Since the last entry, alot has happened, yet not much has changed. Darrel
has been put on some different medications, and the base dosages of his
morphine have slowly and steadily been increasing. His blood seems to be
clotting better on his surface scratches, but other signs indicate the internal
bleeding is continuing. He does ask for food more often, but is not able to
eat much when he gets it, or unable to keep it down. Though these things are
to be expected, that doesn't make it any easier to observe.
Yesterday, it was decided to finally set him up with a pain pump. He was
regularly needing several extra injections of morphine, and it was felt a
continuous infusion would be easier and better for all concerned. As he now
spends all of his time in bed or on the couch, being attached to the device
really isn't going to hinder his mobility. Since any other movements are
courtesy of "Daddy Air Lift", the pump shouldn't pose any problems. Although
it is rather small and compact, it would have proved to be a much greater
annoyance had Darrel been hooked up to his "dance partner" ( as his doctor
often calls it) at an earlier time.
Another unhappy, yet necesssary development was the completion and delivery
of the urn which will soon hold Darrel's remains. It is a beautiful wooden
piece which was hand made by family friends. They spent almost all their spare
time rushing to finish it, as things were not looking very promising last week.
There is some peace of mind knowing that task is dealt with, yet what it
represents, and the fact it is sitting in the bedroom closet can be most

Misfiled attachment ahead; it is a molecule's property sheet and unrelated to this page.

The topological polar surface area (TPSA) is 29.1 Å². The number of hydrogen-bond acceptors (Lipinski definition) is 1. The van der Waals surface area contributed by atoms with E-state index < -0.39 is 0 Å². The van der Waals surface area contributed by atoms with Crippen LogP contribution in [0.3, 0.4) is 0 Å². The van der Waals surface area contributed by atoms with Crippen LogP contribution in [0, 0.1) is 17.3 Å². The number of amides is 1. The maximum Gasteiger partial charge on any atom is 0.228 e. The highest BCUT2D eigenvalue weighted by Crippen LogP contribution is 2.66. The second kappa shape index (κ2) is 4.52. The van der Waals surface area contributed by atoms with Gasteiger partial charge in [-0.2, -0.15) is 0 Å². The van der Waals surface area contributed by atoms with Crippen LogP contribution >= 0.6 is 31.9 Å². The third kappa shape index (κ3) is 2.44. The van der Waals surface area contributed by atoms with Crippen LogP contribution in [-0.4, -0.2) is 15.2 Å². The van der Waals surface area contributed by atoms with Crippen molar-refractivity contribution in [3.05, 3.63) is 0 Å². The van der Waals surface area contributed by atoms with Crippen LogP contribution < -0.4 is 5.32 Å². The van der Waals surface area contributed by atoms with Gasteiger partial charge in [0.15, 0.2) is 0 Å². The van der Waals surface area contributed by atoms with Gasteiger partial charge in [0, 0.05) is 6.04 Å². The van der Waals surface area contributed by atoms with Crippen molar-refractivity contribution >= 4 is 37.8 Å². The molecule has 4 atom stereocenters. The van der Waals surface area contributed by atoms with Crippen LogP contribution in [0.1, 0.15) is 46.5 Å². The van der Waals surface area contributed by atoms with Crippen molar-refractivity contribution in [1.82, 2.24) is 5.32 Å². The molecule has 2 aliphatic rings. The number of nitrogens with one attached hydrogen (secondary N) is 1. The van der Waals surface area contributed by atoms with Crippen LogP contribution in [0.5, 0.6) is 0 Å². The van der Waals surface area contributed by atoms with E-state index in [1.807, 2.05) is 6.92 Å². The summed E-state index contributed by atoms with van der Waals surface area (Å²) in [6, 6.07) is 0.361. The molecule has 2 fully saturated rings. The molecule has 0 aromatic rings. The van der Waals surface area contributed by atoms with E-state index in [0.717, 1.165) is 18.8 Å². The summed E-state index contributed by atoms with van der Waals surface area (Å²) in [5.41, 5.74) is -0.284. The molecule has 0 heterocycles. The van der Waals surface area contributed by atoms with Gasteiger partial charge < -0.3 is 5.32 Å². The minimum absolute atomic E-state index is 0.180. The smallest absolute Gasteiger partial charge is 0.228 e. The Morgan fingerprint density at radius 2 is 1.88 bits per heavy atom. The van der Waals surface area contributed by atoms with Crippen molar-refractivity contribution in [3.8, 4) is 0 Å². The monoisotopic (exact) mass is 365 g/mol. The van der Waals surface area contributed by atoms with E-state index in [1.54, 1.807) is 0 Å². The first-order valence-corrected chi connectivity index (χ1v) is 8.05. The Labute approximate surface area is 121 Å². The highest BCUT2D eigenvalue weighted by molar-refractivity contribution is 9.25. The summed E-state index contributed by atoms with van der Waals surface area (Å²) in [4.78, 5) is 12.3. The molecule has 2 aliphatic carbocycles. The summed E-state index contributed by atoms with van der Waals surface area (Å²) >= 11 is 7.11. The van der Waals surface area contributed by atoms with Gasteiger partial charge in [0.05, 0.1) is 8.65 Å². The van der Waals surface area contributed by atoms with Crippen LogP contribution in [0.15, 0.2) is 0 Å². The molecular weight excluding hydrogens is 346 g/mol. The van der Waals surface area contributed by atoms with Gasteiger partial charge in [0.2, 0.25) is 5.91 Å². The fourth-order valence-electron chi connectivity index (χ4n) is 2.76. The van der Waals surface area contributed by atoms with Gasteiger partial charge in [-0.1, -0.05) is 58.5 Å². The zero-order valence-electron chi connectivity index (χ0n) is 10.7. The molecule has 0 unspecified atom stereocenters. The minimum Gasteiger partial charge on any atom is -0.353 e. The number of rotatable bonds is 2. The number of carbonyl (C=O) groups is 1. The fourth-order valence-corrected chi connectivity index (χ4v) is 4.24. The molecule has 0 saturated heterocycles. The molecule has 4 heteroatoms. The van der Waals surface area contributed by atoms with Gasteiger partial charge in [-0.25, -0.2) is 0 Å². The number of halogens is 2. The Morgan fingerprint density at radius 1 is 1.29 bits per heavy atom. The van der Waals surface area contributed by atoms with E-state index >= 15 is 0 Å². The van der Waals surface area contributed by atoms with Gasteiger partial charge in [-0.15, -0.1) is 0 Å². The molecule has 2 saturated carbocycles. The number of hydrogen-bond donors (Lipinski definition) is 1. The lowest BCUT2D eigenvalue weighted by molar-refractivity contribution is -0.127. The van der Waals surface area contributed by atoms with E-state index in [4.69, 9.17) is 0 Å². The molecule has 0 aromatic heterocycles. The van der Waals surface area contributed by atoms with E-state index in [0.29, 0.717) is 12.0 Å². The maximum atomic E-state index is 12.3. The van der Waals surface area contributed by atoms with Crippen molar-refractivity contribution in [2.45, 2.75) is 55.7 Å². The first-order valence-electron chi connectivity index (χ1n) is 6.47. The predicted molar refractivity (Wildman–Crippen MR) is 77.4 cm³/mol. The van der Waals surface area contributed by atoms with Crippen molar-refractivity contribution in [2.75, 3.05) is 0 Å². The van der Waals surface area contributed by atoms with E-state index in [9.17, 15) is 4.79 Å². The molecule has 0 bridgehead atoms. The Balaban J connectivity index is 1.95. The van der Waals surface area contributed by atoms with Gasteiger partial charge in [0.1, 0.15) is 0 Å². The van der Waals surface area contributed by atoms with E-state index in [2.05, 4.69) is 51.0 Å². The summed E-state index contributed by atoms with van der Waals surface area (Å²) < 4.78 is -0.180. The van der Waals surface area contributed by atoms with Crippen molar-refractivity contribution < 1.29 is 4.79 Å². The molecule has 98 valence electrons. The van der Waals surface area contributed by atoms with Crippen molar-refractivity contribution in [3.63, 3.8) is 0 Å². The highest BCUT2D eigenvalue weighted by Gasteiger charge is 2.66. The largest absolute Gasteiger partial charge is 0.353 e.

unsettling at the same time. Much like all the preparations for the funeral,
the surreal and numbing emotions can be quite overwhelming when Darrel is there
in the next room.
Darrel continues surprise us when we least expect it. He had been laying
on the couch watching TV when we heard some commotion across the road. Rebecca
and I got up to see what was going on, which turned out to be a neighbour doing
some renovations. Just as I was about to leave the window, I felt someone
beside me...it was Darrel! We had gotten himself up, and over to the window
without us knowing he was even on the move. There are countless examples of
how he is very much strong willed and independent minded when his pain is at a
manageable level. Even when he is getting a morphine injection, he'll tell me
he can push it through himself...I just have to tell him when the proper time
interval has elapsed. Whether this is independence, or fear of me touching his
central line (he has seen how I have a knack for being all thumbs with house
repairs), I'm not sure, but the look he gives me would point more to the
latter possibility, though he would never say it out loud.
With all the medications he is on, Darrel spends almost all day resting,
but never accuse him of sleeping, because that appparently never happens
according to him. Family and friends are slowly realizing that any
opportunity to say good bye is becoming less remote, so there have been more
visitors lately. While it is nice to see them, why it has taken some of them
this long to make an appearance is a mystery. We have known since mid April
(when all chemo treatments were stopped) that he would not be be getting any
better, yet the absence of a visit or a simple phone call throughout the months
since then is puzzling to say the least. I would hope I would have been more
front and centre if the situations were reversed, but I certainly wouldn't want
to have to test that assumption out.
We continue to do what we can to keep Darrel as happy and comfortable as we
can. If he has questions, they are truthfully answered as best as we are
able. The subject isn't really brought up otherwise with Darrel or the girls.
Whether anyone of us really knows what to expect, and/or the lasting effect
this will have is up in the air. The family will somehow get by, because it
HAS to. With the way he has handled all that he has been through, to do any
less would be an insult to Darrel. That must not be allowed to